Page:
The strange optics of Ocasio-Cortez playing a video game for a massive audience on the night of the Rabin memorial probably came about accidentally. That the livestream also featured Ilhan Omar — who has been accused of making anti-Semitic remarks, is a staunch opponent of the Israeli government, and a supporter of the Boycott Divest Sanction (BDS) movement which does not believe in a two-state solution — is simply fuel for the Israel hawks looking to paint AOC as an opponent.
In a 2018 PBS interview AOC clumsily referred to Israel's "occupation of Palestine," which some critics interpreted as a view that Israel was illegitimately occupying the full body of land that once constituted the British Mandate for Palestine, which includes Israel, Gaza, and the West Bank. But after conceding she's "not the expert on geopolitics on this issue," AOC also said she believes "absolutely in Israel's right to exist" and is "a proponent of the two state solution."
The congresswoman also shares in Peace Now's opposition to the Israeli's government threat to annex land on which it has illegally built settlements in the West Bank, much of which is the only land still available for a future Palestinian state.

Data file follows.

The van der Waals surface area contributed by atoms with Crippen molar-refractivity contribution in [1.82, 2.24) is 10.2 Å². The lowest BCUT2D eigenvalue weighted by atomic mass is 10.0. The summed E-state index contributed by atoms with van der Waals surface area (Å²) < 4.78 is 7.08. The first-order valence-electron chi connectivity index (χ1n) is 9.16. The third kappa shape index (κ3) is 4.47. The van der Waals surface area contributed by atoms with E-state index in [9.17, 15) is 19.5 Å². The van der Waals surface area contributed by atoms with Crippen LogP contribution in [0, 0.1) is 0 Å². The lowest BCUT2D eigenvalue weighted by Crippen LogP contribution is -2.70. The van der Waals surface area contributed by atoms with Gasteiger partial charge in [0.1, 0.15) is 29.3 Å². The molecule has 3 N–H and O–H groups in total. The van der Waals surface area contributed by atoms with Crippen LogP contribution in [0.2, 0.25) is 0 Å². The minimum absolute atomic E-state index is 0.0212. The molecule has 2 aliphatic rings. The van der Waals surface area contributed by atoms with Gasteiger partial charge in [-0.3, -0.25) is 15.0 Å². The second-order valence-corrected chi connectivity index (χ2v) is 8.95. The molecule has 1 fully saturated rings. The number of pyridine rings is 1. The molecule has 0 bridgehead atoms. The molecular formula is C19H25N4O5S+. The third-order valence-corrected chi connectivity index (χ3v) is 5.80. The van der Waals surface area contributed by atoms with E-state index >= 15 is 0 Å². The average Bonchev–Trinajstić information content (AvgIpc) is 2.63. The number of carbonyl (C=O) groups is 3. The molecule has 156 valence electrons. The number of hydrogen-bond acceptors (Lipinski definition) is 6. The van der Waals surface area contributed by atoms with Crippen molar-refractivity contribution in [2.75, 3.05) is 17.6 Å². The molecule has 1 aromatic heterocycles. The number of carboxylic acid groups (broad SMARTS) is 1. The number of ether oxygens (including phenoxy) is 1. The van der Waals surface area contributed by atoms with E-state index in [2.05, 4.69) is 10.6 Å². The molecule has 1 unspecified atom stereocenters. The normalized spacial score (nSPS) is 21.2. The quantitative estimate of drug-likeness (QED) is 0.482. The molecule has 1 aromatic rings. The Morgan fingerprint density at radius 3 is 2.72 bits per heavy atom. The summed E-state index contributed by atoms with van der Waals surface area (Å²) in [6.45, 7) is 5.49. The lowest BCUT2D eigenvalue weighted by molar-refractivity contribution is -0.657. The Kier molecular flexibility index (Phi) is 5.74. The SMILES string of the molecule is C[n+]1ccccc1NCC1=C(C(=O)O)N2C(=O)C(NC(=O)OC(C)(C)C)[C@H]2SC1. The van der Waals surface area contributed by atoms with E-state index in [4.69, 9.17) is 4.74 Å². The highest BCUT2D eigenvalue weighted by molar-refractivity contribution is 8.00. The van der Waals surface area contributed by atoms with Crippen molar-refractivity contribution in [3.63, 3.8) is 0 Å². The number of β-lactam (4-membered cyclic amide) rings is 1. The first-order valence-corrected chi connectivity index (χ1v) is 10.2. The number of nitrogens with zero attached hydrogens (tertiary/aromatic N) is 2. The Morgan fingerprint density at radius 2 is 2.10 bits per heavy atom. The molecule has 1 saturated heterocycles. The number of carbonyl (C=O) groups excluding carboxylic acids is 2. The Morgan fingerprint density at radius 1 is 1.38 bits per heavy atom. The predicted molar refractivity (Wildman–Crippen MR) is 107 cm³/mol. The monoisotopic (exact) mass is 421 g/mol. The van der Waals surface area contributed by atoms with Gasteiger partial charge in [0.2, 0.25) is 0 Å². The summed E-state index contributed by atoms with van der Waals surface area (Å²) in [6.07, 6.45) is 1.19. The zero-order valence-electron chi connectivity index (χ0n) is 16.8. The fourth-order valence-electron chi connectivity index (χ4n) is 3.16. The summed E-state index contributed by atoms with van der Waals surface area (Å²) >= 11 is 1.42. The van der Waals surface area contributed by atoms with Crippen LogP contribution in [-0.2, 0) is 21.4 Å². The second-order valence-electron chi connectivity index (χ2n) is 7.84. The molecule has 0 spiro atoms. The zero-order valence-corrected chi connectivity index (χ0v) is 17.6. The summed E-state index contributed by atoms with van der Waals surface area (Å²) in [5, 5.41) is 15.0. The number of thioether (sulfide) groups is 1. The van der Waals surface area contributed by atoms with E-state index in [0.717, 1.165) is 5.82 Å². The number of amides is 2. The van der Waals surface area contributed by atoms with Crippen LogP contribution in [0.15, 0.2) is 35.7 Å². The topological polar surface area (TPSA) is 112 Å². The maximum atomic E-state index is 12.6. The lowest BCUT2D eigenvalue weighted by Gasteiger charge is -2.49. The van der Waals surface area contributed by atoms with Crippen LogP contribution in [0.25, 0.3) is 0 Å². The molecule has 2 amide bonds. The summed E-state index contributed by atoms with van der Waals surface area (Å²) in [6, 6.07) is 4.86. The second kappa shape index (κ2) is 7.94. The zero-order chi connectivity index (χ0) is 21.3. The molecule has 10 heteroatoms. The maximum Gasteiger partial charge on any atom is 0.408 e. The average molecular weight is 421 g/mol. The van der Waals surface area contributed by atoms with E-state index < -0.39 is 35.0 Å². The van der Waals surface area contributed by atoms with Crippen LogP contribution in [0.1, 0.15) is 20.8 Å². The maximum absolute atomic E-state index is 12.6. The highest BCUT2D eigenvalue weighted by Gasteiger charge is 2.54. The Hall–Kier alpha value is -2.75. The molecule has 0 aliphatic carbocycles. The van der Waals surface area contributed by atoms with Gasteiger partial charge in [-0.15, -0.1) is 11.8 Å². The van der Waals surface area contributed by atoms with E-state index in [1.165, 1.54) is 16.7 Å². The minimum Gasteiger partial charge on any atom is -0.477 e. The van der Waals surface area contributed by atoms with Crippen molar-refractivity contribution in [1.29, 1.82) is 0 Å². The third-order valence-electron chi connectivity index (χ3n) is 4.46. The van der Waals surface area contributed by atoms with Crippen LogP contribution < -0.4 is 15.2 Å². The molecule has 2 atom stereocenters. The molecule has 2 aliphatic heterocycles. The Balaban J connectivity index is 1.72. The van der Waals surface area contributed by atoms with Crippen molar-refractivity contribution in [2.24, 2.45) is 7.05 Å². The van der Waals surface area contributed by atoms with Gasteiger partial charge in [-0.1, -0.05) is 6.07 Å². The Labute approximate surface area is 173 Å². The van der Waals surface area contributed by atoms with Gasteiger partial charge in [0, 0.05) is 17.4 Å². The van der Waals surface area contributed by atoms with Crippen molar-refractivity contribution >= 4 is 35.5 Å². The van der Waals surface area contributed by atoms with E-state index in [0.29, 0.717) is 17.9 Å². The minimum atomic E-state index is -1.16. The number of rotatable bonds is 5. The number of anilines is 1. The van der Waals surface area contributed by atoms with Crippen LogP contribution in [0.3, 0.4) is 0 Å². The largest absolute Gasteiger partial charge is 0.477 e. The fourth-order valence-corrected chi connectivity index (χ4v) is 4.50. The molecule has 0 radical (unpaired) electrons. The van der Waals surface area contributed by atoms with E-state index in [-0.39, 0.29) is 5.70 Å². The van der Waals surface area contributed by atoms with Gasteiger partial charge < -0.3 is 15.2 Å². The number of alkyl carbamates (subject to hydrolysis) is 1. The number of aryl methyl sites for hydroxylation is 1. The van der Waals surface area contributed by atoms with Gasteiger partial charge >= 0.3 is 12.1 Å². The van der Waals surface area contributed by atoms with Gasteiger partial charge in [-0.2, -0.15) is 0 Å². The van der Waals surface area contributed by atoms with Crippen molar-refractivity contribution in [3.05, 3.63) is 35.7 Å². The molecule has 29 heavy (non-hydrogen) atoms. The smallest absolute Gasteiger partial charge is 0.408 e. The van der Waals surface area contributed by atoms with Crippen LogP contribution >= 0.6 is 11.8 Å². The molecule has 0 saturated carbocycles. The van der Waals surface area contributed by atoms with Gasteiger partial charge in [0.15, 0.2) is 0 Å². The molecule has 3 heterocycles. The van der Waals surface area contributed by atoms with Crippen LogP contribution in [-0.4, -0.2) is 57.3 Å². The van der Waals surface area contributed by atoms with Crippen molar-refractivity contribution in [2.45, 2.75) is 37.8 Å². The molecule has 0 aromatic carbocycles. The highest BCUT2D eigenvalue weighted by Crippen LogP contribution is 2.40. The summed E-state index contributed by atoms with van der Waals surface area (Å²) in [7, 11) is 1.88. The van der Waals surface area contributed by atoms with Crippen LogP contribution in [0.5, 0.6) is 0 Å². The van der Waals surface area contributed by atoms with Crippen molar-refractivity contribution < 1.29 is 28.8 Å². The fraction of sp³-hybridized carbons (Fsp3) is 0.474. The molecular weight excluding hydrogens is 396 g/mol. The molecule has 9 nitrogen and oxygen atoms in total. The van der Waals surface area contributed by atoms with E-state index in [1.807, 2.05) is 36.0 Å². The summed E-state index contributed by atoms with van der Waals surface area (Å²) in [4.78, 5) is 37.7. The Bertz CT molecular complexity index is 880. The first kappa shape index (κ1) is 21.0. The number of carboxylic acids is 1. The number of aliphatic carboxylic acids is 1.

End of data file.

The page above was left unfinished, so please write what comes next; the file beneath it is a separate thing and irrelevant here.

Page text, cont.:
Rep. Ocasio-Cortez's office did not return multiple requests for comment, which is a shame because without clarification, it's fair to assume that a vocal and growing portion of the progressive left are slowly making it clear that seemingly no Israeli leader — not even a martyr for peace — is worthy of tribute or legitimization.
And that makes it tough to unpack AOC's true positions. If she supports a two-state solution and Israel's right to exist as a Jewish state, why not participate in a memorial for Rabin — who did more than any single Israeli to push toward a two-state solution?
If AOC shares the view that Rabin, like all Israeli political leaders, is irredeemably tainted by actions in defense of what many progressives see as a racist, colonial state, she should lay her cards on the table and say that. If she doesn't, it'd be illuminating to know which Israeli figures are not so problematic.